Archive for the ‘Science and Edumacation’ Category
This post, from Phil Plait, is a must-read on the history of one of the most dangerous nuclear tests in history. I do have on quibble however, with the opening paragraph:
In 1958, the Soviet Union called for a ban on atmospheric tests of nuclear weapons, and went so far as to unilaterally stop such testing. Under external political pressure, the US acquiesced. However, in late 1961 political pressures internal to the USSR forced Khrushchev to break the moratorium, and the Soviets began testing once again. So, again under pressure, the US responded with tests of their own.
That’s a generous reading of the history. It could be argued, as Robert Heinlein said at the time, that the history was more like this: In 1958, the Soviet Union called for a ban on atmospheric test of nuclear weapons, and went so far as to unilaterally stop such testing. Of course, they had a massive country with closed borders where they could test weapons on the sly. The US eventually caved into to Soviet bullying and internal Communist sympathizers to join the ban. However, as Heinlein predicted, Khruschev later resumed testing when it suited him.
Amy Alkon breaks down the study that claims the TSA nudie scanners are safe. In short: they basically took TSA’s nominal figure for the radiation put out by these things and assumed that this was the output of all the devices at all times.
What? Quit giving me those looks. We all know that theory and practice are the same.
This week’s linkorama is brought to you by my insanity over the last two weeks.
It’s bogus. And whoever put it together — I can’t find the composite on the NASA site — has been deliberately deceptive.
The first image dates from 2001, not 1978. You can find it here in wikipedia. It was taken on July 29 — summer for the Northern hemisphere. Check the cloud patterns and you’ll see it’s the same image. The second image you can find here from January of this year from the new Suomi satellite. And for those of you keeping up, that means it’s a winter image.
So this is not an image of deforestation at all. It doesn’t cover 34 years. And it’s not even from the same satellite. And I didn’t have to use any of my NASA insider skills to figure out how the deception was done.
If you want to know the facts about deforestation, try wikipedia. In the US, forests declined about 25% from 1600 to 1900. Since then, they’ve been stable due to protection, better management and sustainable logging practices in which new trees are planted as old ones are cut down.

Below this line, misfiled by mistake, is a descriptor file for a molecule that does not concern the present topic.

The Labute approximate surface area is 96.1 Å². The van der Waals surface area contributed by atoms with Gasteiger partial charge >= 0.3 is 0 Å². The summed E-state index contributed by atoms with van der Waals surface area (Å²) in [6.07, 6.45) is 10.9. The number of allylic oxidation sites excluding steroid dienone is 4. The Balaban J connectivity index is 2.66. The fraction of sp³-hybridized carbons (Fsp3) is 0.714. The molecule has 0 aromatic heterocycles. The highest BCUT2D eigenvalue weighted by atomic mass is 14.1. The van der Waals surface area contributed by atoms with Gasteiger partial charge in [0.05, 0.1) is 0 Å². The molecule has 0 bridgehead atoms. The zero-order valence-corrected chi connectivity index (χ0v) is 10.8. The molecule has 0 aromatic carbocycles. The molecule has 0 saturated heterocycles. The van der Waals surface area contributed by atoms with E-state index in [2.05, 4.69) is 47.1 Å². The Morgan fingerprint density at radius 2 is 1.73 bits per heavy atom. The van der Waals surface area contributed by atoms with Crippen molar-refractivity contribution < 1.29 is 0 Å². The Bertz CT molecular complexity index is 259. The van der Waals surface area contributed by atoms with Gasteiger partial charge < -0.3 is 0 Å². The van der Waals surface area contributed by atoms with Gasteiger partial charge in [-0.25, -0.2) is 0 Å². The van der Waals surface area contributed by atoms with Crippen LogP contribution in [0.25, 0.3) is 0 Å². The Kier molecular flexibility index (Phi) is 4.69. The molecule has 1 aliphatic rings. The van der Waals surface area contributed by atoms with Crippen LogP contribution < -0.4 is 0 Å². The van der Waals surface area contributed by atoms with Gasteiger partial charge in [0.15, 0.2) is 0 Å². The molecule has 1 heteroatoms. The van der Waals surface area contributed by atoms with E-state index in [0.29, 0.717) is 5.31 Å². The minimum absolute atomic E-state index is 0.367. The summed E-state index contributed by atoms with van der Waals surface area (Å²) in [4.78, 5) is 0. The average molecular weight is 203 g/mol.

This is bullshit. This is Paul Ehrlich level bullshit. I’m angry about it, not only because of the pollution of the debate but because of the political abuse of some beautiful images NASA has produced.
Update: Just to clarify why I was immediately suspicious of this image. One, I keep up with environmental issues so I knew the facts on deforestation already. Two, as a professional, I immediately noticed the difference in angle of the Earth in the two images, indicating the first was taken in summer and the second in winter. NASA can orient these images any way they want, since they are composites. But they angle them as they are shown to reflect the difference in seasons.
I suspect that the century long concern that children aren’t getting enough sleep is at least partially bogus. There are many problems with the scientific studies backing the supposed recommendation up, not the least of which is the assumption that all children need a similar amount of sleep. But why would we assume this when it’s so obviously not true for adults? There are may adults who function fine on a few hours of sleep, others are zombies with less than ten. And there is some evidence that sleeping a lot is correlated with a shorter life span.
I personally love a good night’s sleep, but I’m averaging about 5-7 hours. A good night is 7-8 hours. And while I wake up groggy and confused, I find that I really can’t go much beyond that. Is is shortening my life? I don’t know. No one knows. What matters more to me is quality of sleep, rather than quantity. A hard four hours is better than a broken eight.
I do think there may be a genetic component to it. Although Sue needs 8-9 hours, Abby only needs about 9, about 1-2 less than recommended for her age group. And like me, if we try to force her to get more, she just lies in bed wide awake.